As I have elaborated in the previous part of my speech, we have implemented a strong monetary tightening as of the second half of 2023 to establish disinflation as soon as possible, anchor inflation expectations and contain the deterioration in pricing behavior.

However, effective communication and coordination of these policies with other stakeholders are as important as the implementation of our monetary policy. Accordingly, we adopted a simple, transparent and two-way communication policy to explain our policy decisions to all stakeholders in line with our main objective of achieving price stability and to ensure effective expectations management.

In 2023, we took steps towards a more intensive and effective use of technological and financial infrastructure. I would like to now mention some of these. 

We enhanced the information technology infrastructure in cash transactions and increased our daily banknote processing capacity through technological investments.

In the field of information technologies, we made further efforts to create the systems needed in line with our vision of superior technological infrastructure and to ensure the security and continuity of these systems in 2023.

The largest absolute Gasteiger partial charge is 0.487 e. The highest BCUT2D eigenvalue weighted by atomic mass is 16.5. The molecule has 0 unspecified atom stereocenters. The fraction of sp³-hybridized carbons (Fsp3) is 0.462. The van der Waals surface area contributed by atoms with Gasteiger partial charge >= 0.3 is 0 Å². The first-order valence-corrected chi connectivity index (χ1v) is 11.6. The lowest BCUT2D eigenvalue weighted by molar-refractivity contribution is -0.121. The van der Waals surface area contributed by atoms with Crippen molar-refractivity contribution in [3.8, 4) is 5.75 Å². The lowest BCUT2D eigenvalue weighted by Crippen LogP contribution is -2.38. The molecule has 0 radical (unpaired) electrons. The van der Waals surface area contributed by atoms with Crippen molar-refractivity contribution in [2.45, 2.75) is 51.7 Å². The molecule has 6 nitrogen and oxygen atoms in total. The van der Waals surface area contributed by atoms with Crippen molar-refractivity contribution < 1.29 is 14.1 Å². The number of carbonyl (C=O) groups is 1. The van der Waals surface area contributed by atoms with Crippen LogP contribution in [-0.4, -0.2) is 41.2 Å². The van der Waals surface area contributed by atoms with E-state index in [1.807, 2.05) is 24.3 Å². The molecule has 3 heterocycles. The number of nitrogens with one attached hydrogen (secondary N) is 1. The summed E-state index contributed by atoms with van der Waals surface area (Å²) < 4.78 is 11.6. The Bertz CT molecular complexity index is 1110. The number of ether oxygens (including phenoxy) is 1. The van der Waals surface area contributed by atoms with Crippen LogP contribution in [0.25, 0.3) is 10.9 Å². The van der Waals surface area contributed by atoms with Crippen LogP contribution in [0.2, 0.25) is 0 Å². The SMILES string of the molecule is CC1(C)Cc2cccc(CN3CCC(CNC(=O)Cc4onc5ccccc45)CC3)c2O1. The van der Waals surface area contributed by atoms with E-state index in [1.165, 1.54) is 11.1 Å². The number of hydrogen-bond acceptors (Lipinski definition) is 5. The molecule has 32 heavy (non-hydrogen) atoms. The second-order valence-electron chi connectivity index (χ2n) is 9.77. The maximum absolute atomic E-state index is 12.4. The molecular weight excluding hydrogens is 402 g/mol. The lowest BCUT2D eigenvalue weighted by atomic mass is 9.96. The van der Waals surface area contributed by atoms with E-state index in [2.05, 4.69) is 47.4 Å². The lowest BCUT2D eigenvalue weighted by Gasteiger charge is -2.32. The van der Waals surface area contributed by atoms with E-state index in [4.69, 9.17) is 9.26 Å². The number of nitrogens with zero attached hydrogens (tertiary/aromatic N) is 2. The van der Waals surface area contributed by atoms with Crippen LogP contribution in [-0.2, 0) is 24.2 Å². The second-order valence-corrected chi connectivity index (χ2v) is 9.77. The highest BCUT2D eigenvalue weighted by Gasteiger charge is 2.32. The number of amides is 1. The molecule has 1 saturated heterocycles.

In view of the considerable interest in the FAST system and the dynamic requirements of the payments ecosystem, we increased the FAST transaction limits for money transfers.

We shared the findings of the first phase of the Digital Turkish Lira Project through a comprehensive evaluation report.

Esteemed Guests,

I would like to underline once again that the CBRT's main objective and priority is to achieve price stability. In line with this objective, we will continue to make our monetary policy decisions in a way that will create monetary and financial conditions that will bring inflation down to single digits first and to the 5 percent target in the medium term. 

Concluding my remarks, I would like to thank my valuable colleagues who support the Bank's activities with great dedication, and I would like to extend my respects to all of you for your attendance.

Governor Fatih Karahan's Speech at the CBRT 92nd Ordinary Meeting of the General Assembly (Ankara)